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How do I drive the display?
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How do I drive the display?

by Russell2Point0 on Sun Jan 03, 2021 1:02 am

I have been crashing around with my new Clue for a week or so now, and I need to start making progress. It is an awesome little gizmo, and I think we are going to have a lot of fun together.

I have a project to complete, a customer (the most important one, my Mrs) and a deadline, so you guys are my resource. Welcome to the team!

My current problem is specifically in the area of the display and how to drive it. It may be that I cannot do what I want to do with CircuitPython and I need to move to something more industrial, in which case, now is the time to find that out.
My project is to get the CLUE to monitor a thermocouple that is plugged into a pottery kiln.
It should:
- Display the current kiln temperature by looking up a table that maps the thermocouple reading to temperature;
- Display the target temperature hard-coded into the program (one day, it may be adjustable using the buttons - but later);
- Indicate if the kiln temperature is static, going up or going down;
- Sound an alarm and blink the temperature display when the target temp is reached.
Version 207 might communicate to an app via Bluetooth, but at the moment, I am happy to use the CLUE's display. This is therefore, a very basic program. Except for driving the display.

My sketch design has an all-white screen with a large-font number in the top 2/3 of the screen displaying the current kiln temp, (e.g. "1010ºC⬆︎") and under that, a smaller-font number for the target temperature (e.g. "➡︎ 1100ºC".) The 2.0 version might display the actual temp in red if it is increasing and blue if it is falling. The sensor programming and decision-making logic is easy, but the display coding solution is, at this point, a mystery.

There is a sample program in the Clue page that displays temperature and pressure. It is a useful framework but the data display does not do the Clue's beautiful little screen proud. I really want to use the whole screen to display the data, with the actual temp in YUGE print that can be read from the other side of the room, and the target temp in smaller print.

I get the impression I will need something more than a couple of print statements. I suspect some graphics coding may be required, but I haven't found anything that looked appropriate.

I tried using this sort of thing but it only allows one text area at a time on the screen, so it cannot support two lines of text of different sizes.
# Create the text label
text = "1150" + chr(247) + " C"
text_area = label.Label(font, text=text, color=red, background_color=white, scale=6)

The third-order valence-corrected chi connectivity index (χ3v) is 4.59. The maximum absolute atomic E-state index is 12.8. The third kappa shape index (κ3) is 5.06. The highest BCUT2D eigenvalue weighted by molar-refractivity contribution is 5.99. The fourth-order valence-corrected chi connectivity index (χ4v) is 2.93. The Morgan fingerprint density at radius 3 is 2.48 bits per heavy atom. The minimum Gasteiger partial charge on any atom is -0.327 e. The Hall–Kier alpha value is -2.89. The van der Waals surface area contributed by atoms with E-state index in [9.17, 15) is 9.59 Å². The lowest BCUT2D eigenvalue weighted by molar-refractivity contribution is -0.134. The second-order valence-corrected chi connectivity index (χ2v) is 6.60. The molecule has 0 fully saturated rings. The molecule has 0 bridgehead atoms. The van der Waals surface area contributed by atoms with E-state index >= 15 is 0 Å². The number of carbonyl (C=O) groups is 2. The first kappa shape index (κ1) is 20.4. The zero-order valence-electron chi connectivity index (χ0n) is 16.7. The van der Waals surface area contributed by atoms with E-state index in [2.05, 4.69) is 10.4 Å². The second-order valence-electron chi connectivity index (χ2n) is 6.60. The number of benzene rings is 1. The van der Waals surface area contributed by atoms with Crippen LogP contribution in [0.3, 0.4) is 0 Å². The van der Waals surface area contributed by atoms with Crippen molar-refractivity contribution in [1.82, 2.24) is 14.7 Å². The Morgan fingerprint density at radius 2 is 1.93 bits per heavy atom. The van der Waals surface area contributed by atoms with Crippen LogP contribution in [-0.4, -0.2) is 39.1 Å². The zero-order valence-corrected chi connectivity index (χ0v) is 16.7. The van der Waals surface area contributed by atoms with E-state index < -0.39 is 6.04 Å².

text_area.x = 20
text_area.y = 40
display.show(text_area)

Problems with this are:
- scaling makes the fonts pixelated, so I will need to find a larger font (or maybe a scalable font if that even a thing);
- it can't do two lines with different text sizes;
- the background colour attribute only colours the character cells, not the whole screen;
So I need a different approach.

Any hints? I am not looking for a solution - but I could use some direction from more experienced minds.
Thanks for your help!

Russell2Point0
 
Posts: 9
Joined: Sun Jan 03, 2021 12:11 am

Re: How do I drive the display?

by adafruit_support_mike on Sun Jan 03, 2021 4:32 am

You should be able to do everything you need with CircuitPython. And fair warning: dropping back to C++ would take a lot of time and effort, basically re-implementing a lot of the code that already exists for CircuitPython.

Take a look through the existing CLUE tutorials for examples of doing graphics with the screen:

https://learn.adafruit.com/products/4500/guides

Those will point you toward the libraries/modules that do more than basic text.

adafruit_support_mike
 
Posts: 62799
Joined: Thu Feb 11, 2010 2:51 pm

Re: How do I drive the display?

by Russell2Point0 on Sun Feb 07, 2021 6:50 pm

Apologies for the absence - I was swamped by a Honey-do list overflow...

I most definitely want to avoid writing in any language with a capital C in its name. I did enough of that last century. CircuitPython it is. What I dream of is the Adafruit Clue Display Programming Reference Manual - CircuitPython Edition. You know - the one that describes everything the display can do and how you can get it to do it. All the other do-dads on the board have simple interfaces, but the display is quite capable, by the look of it, and a single-point reference that tells us everything we can get it to do would be pure gold.

So the implication from the above comment is that there is no centralised, grown-up document that describes all available functions in the Clue’s display classes. Is that correct?
Is it true that the only way to find out what is possible is to minecraft the examples in the hope that one of them does something of value for my project? By implication, the only way to know that I have the ~best~ solution is to examine and understand every project.

Also, it implies that every available function is covered by an example somewhere. Is that the case?

Not trying to be nit-picky - just coming to terms with the new reality of post-modern software documentation. I don’t really miss the 3” ring binders with the pages falling out, but I feel like there is an option in the middle that I have missed.

Thanks for your help,
Russ

I confess I haven’t gone looking for the source to the Clue’s various display classes - it is accessible?

So many questions! My apologies -

Russell2Point0
 
Posts: 9
Joined: Sun Jan 03, 2021 12:11 am

Please be positive and constructive with your questions and comments.